Alpine wolves may soon be running scared from Swiss mountain sheep if a new high-tech protection collar manages to reach the production line.
A Swiss student and a well-known wolf expert have joined forces to start developing a device that can monitor a sheep’s pulse and then release a powerful repellent to scare off a predator in the event of an attack.
"Our project is still in its preliminary phase," explained Fabien Matter, a student of infotronics [analogue and digital electronics, combined with computer technology] at the University of Applied Sciences for Western Switzerland, based in Sion, canton Valais.
“But we should have a first prototype collar in March 2011 that can set off a repel system due to higher cardiac activity,” the 28-year-old engineering student told swissinfo.ch.
The experimental protection device works by monitoring a sheep’s pulse and checking when it gets too high, resulting from the stress of a wolf attack.
The precise detection method still needs to be properly validated, but Matter says he is considering a number of ways of measuring a sheep’s pulse electronically.
This could be done using an optical technique to shine light at the sheep’s heart and measuring light intensity variations, which correspond to heartbeats. Electrocardiography, using sensors to measure the heart’s electrical activity, ultrasound, or microphones will also be considered in the early testing phase, according to the student.
When the pulse gets too high, the collar will then activate a system to scare away the predator – high-frequency ultrasound waves that the wolf can hear but not the sheep, bright flashing lights or a blast of bear repellent pepper spray.
Such repellent methods also still need to be properly tested, said Matter.
Satisfy both camps
The student said he got the idea for the collar following a televised debate earlier this year regarding the presence of wolves in Switzerland and their authorised shooting by cantons.
“As an ecologist, I wanted to find a solution that satisfied both the pro- and anti-wolf parties,” he told swissinfo.ch.
It is thought there may be up to 20 wolves in Switzerland and the number is likely to rise. The protected predator enjoys national support, but periodic attacks on livestock and growth in numbers are causing alarm among certain farmers and mountain communities.
In mid-August in the Montana-Varneralp area in canton Valais a wolf which had been suspected of attacking livestock was shot. Environmental group WWF complained, saying the problem of the wolf could not be solved with a rifle, and more livestock protection methods were needed.
After the debate a cantonal vet put Matter in touch with wolf expert Jean-Marc Landry, who was instantly seduced by the young student’s idea and decided to collaborate. He will investigate the repellent aspect by studying wolves in captivity over the coming months and will also look into the stress levels experienced by sheep during an attack.
The team want to try to teach the wolf to stay away from sheep, goats and cattle to concentrate on game living in the mountains.
“The Americans have done lots of tests with collars where the wolf has to reach its prey to set off a system, but they haven’t taken into account the learning process,” Landry told Le Matin Dimanche newspaper.
The wolf is like a human and remembers bad experiences like touching an electric fence, he explained.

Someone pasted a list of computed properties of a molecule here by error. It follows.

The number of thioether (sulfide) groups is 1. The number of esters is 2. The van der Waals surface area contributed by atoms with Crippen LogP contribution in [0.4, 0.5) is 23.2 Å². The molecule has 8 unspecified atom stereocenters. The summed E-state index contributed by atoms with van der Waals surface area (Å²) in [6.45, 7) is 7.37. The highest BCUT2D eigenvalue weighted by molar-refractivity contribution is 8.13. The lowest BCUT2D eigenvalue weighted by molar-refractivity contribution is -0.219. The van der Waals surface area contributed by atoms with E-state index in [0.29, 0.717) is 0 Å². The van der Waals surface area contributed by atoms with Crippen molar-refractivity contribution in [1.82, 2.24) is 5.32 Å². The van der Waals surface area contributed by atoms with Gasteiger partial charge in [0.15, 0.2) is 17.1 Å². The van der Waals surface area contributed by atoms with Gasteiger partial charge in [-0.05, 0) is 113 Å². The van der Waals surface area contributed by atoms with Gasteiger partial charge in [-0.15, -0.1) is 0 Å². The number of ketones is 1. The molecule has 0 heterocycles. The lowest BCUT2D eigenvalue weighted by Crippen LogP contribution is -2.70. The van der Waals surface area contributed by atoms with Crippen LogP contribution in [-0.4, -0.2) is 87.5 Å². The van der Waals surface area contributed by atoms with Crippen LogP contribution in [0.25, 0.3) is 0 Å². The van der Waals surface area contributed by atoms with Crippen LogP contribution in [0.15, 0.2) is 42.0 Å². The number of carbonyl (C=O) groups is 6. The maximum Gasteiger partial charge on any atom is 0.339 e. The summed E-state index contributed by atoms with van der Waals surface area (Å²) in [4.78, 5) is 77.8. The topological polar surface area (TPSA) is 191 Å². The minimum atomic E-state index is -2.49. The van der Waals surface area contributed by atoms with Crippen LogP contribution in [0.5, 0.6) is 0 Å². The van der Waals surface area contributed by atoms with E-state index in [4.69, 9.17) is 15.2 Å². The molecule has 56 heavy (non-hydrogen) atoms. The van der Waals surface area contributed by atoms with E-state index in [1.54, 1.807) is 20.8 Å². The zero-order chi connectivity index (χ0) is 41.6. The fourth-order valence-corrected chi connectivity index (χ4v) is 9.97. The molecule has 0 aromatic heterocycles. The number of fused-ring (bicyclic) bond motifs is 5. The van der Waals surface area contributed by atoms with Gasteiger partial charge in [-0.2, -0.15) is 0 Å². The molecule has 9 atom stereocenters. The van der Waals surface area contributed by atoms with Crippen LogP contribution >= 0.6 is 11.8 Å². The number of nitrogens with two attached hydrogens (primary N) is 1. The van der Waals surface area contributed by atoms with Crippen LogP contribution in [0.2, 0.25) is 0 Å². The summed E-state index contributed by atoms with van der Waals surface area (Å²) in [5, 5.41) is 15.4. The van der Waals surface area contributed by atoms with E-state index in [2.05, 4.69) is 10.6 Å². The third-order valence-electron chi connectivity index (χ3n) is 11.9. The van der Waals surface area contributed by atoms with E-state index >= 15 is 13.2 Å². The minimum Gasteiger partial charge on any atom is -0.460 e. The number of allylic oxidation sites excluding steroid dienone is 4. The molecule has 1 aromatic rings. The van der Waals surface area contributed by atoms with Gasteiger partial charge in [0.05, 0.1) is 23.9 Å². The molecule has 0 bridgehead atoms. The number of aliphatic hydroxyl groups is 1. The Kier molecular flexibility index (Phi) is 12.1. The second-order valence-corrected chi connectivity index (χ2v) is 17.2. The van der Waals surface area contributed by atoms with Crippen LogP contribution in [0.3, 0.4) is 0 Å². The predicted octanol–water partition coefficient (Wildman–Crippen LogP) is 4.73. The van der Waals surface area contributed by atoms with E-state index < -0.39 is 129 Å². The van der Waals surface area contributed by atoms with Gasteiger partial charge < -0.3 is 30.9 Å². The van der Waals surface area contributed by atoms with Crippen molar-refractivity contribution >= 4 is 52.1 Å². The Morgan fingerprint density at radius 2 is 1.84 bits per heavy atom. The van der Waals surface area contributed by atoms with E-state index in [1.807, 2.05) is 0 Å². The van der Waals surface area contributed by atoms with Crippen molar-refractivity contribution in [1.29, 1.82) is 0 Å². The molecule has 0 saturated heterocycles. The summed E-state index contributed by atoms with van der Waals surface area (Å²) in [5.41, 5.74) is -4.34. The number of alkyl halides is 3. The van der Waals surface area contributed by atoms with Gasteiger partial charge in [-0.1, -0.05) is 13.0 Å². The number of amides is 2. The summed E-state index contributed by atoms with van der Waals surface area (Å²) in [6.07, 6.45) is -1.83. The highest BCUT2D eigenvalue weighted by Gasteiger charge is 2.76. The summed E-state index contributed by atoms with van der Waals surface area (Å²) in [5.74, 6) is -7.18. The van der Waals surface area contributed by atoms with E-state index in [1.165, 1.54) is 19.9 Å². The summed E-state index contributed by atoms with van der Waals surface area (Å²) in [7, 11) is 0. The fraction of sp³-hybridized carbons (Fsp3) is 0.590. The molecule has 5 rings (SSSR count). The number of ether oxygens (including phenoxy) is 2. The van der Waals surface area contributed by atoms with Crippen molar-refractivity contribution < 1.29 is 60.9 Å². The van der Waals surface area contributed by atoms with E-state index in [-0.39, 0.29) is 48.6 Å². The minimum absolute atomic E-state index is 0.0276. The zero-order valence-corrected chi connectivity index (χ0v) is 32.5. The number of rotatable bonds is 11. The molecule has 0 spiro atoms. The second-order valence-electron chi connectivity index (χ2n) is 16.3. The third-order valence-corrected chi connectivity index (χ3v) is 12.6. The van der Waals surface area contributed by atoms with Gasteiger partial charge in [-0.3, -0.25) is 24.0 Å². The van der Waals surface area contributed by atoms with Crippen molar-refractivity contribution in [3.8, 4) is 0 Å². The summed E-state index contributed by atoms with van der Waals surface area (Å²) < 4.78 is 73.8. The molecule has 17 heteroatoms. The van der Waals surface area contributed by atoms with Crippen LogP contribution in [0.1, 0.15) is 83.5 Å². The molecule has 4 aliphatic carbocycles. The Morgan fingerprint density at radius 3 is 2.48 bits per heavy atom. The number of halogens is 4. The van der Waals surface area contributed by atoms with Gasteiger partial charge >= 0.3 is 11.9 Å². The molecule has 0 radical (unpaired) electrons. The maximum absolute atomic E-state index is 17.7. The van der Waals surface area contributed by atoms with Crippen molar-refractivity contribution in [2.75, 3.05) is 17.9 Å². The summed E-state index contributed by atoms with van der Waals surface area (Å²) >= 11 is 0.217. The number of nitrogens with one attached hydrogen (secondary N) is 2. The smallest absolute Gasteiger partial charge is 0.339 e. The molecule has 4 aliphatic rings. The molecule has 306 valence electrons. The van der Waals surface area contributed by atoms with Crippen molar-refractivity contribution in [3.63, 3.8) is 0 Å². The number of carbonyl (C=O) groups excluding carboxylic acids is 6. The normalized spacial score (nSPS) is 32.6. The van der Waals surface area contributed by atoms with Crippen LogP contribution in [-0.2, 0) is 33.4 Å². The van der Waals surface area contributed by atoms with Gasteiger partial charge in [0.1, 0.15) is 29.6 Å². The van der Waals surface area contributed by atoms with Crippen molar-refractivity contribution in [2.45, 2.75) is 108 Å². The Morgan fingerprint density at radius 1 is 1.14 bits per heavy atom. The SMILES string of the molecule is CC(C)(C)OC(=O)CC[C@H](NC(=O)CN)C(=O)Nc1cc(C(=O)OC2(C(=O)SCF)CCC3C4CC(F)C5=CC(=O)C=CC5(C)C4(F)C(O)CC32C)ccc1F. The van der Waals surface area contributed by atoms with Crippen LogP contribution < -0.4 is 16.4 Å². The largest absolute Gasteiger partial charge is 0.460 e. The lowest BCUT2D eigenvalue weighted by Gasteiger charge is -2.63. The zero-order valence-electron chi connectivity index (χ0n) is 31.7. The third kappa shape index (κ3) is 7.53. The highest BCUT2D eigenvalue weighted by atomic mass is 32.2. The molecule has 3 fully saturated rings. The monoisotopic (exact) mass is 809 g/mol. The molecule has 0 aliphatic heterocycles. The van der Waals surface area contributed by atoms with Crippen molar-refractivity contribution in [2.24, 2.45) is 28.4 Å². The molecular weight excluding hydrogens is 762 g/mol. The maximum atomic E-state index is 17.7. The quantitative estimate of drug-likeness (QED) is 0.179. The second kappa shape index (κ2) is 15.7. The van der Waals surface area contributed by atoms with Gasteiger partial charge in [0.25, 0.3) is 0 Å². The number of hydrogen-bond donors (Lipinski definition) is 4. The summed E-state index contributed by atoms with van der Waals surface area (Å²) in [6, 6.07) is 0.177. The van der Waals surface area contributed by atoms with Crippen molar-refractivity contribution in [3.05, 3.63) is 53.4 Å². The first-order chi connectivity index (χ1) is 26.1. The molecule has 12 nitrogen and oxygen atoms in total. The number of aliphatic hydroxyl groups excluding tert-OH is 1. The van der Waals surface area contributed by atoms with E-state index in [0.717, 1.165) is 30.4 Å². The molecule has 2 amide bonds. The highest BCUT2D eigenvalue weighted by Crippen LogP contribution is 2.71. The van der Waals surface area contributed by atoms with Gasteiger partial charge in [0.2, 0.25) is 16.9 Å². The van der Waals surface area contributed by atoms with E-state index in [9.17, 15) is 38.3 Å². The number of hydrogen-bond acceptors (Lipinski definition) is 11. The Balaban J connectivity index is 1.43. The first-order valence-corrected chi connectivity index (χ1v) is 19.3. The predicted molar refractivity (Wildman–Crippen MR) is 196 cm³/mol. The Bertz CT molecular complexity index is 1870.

“The first contact between the wolf and this collar must be totally traumatising,” said Landry, who has helped advise the government on the “Swiss Wolf Project”.
According to the specialist, an experiment in Georgia also showed that the predator passes its fear onto its cubs and therefore to subsequent generations.
The collar offers an interesting alternative to the traditional mountain guard dogs, he added.
“A wolf is not really afraid of guard dogs,” he said. “On small high mountain pastureland like in Valais, it’s expensive to have dogs and a shepherd permanently.”
Christine Cavalera, a specialist at canton Valais’s agriculture department who is due to examine the proposal with the team, said as a first impression it was an interesting solution, as it could offer farmers an additional protection method.
But a number important questions were still open, she added, such as the impact of the device on guard dogs and whether the problem would be shifted from sheep onto other animals.
A finished version of the collar, which can also be adapted for cattle, could be available by autumn 2012 and would cost between SFr50-100, say the team.
Wolves gained "strictly protected" status in Europe under an international agreement after being driven to extinction in the 19th century, largely by hunting and the expansion of human settlements. They started to return to Switzerland about ten years ago from neighbouring Italy and have begun colonising again.
Their diet mostly includes stags (30%), deer (21%), goats (12%), sheep (12%), ibex, chamois and wild boar (5%) and cattle (2.5%). They generally live high up in the mountains and don't attack sheep if they have other things to eat and if the sheep are protected by guard dogs.
The government's "Swiss Wolf Project" was drawn up in 2001, with revisions later added permitting the shooting of any wolf believed to have killed at least 35 sheep over a four-month period, or 25 in a single month. Farmers are reimbursed for any animals killed by a wolf and receive financial support for prevention measures.
Since 2000 official cantonal authorisation to kill a wolf has been given 12 times and seven wolves have been shot dead. The penalty for illegally killing a wolf is up to one year in prison and a fine.
In compliance with the JTI standards